Have you ever heard of someone who has gone through a common, relatively simple surgery, only to emerge with a horrible or painful complication or infection due to medical error
? Or even died due to a "mistake"? Wait, that kind of sounds like a scene from a new Hollywood thriller!
Unfortunately, it’s not . . . and it may happen more than you think. What’s worse, it may happen without anyone in “authority” ever knowing about it.Mum is the Word
Alarmingly, there is a big chance your doctor's mistake might not get reported. According to a recent study by the Department of Health and Human Services, hospital employees recognize and report only one out of seven errors and accidents that adversely affect Medicare patients. Even more shocking is the fact that even after hospitals investigated injuries and infections that could have been prevented, they rarely changed their practices to prevent any future reoccurrences.
The report was made by Daniel R. Levinson, who is the inspector general of the Department of Health and Human Services. Mr. Levinson believes that these hospitals are not reporting accidents or errors because in order to get paid under Medicare, hospitals are required to track medical errors and adverse patient events, analyze their cause, and improve care. But that might prove to be too costly for some health institutions.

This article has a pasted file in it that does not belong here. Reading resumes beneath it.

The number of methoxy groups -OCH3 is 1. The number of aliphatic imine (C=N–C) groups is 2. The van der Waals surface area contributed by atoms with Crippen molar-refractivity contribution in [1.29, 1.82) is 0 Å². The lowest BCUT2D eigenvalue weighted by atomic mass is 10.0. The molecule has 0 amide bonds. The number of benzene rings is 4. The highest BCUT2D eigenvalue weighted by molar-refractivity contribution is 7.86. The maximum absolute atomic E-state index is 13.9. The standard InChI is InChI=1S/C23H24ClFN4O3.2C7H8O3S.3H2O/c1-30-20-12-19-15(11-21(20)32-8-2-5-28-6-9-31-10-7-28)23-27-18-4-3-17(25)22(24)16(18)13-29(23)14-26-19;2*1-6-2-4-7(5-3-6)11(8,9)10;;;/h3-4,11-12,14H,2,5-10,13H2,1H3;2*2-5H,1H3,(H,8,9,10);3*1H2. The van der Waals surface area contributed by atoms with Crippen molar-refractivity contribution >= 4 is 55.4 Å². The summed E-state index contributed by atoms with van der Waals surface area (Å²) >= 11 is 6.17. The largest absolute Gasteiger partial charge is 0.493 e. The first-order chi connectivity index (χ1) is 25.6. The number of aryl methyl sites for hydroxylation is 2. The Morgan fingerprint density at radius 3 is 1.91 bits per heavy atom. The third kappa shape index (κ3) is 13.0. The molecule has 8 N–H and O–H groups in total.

The inspector general also linked the lack of errors reported directly to the severity of the adverse event. For example, if a complication or mistake caused a patient to die, it is much less likely to be reported than a mistake that led to a small infection that was easily treated.
Other events that might not be reported are medication errors
, excessive bleeding due to improper use of blood thinning drugs, delirious patients who overused painkillers, severe bedsores, and severe infections that could lead to serious complications. These unreported errors were only caught after a private, independent doctor reviewed patients' records and discovered the inconsistencies. Mr. Levinson estimates that over 130,000 Medicare patients experience one or more adverse medical events in hospitals, in a single month.
In the hospital's defense, the inspector general noted that today's lack of errors being reported is not due to a hospital's fear of admitting that they made a mistake, as was once true until the late 1990's. Instead, it is believed that many hospital employees today don't even recognize what constitutes “patient harm,” or don't realize that the patients have even been harmed.
Additionally, in some cases the employees either assumed that someone else would report the event, assumed it was a side effect so common that it did not need to be reported, or that the event was a freak accident that was so likely to reoccur, it shouldn't be reported. Out of a study that encompassed 293 cases of harmed patients, 40 of them were reported to hospital managers and 28 were investigated; but only five led to any changes in policies or practices.
So the next time you visit a hospital, just be aware that you might not know the whole truth of what has gone on there! And if you know of errors at your hospital of choice, you may want to think about switching